“Celebrate Uniqueness” is one of our Delightful principles. With a company culture that encourages inclusivity and diversity, I get the privilege of working with amazing colleagues and clients from different cultures to develop and execute global marketing campaigns.
As someone who grew up in China and now works in the U.S., I’ve been able to see how globalization is bringing different people together to find common ground, but also to realize how huge the difference can be from culture to culture, which is even more prominent in the marketing world.
In this article, I wanted to share with you my biggest takeaways regarding how to develop and keep a global mindset that will help you do cross-cultural and global marketing right.
The nuances of culture diversity
It’s easy to remind ourselves about the cultural difference, but sometimes, we forget the broad range of the differences, which penetrate through every aspect of our lives. It can be as obvious as the language we speak, the food we eat, the religions we believe. Yet it can also be subtle, such as the different meanings of colors or a phrase under specific context, social norms, and values.
For instance, red is a color that a lot of cultures interpret as passion, love, or excitement. It’s commonly used in Asia as well, especially in celebration for good causes like a wedding or the new year. However, there’s a Chinese taboo that we should never write people’s name using red ink because, from the ancient times, the names of death-sentenced criminals were written in red ink. Green also has a special meaning if it’s used for hats in China, which means the spouse of the person who’s wearing a green hat is not loyal to him/her.
Brands that appropriately address the value and topics that matter and resonate with culture will be rewarded. SK-II, a high-end Japanese cosmetics brand, launched a marketing campaign to challenge the stigma of so-called “leftover women” in China, a phrase to describe single women in their late 20s or early 30s. The emotional commercials won huge success in China with sales increasing by 50% in 9 months and a significant boost of brand awareness and positive sentiment. The success of the campaign can be attributed to SK-II’s understanding of its target audience’s struggle with their traditional cultural value. The women in the commercials, who chose to pursue their dreams, rather than being pressured into marriage for the sake of it, told the stories that many of SK-II’s ideal customers were experiencing, and expressed the value that they wanted to shout out loud.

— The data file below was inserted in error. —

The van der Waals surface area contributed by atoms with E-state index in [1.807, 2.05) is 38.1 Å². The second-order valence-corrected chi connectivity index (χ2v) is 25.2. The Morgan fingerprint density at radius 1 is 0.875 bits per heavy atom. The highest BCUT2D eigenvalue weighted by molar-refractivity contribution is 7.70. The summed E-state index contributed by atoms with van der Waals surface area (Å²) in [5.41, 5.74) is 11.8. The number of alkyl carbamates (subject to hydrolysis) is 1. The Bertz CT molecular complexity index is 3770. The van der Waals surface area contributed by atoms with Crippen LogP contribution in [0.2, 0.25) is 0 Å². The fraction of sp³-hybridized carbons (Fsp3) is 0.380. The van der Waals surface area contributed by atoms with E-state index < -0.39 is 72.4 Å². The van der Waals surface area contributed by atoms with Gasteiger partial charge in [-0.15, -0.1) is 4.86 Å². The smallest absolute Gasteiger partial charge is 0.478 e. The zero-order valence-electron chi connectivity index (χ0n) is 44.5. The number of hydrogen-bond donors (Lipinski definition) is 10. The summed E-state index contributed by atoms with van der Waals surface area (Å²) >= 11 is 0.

Translation ≠ Localization
“If you talk to a man in a language he understands, that goes to his head. If you talk to him in his language, that goes to his heart” – Nelson Mandela.
Language is important as addressed in the quote by Mr. Mandela. That is why translation is always the first thing that pops into marketers’ mind when they start executing an international marketing campaign. Interestingly, it’s not until I started working on translating marketing assets, did I realize what a marketing campaign really needs is localization or transcreation, not just simply translation.
Good marketing campaigns are often rich with cultural references, emotion, and indication. If only translated word for word, they may lose the emotional nuance, and even make serious (if not hilarious) mistakes. When it was first launched in China, Kentucky Fried Chicken translated its slogan “finger-licking” good into “Eat your fingers off.” When expanding into Mexico, Parker Pen’s slogan “It won’t leak in your pocket and embarrass you” came out as “It won’t leak in your pocket and make you pregnant.” If brands took the approach to trans-create the slogans, which aims to convey the concept rather than the slogan itself in a different cultural context, the mistakes would have been avoided.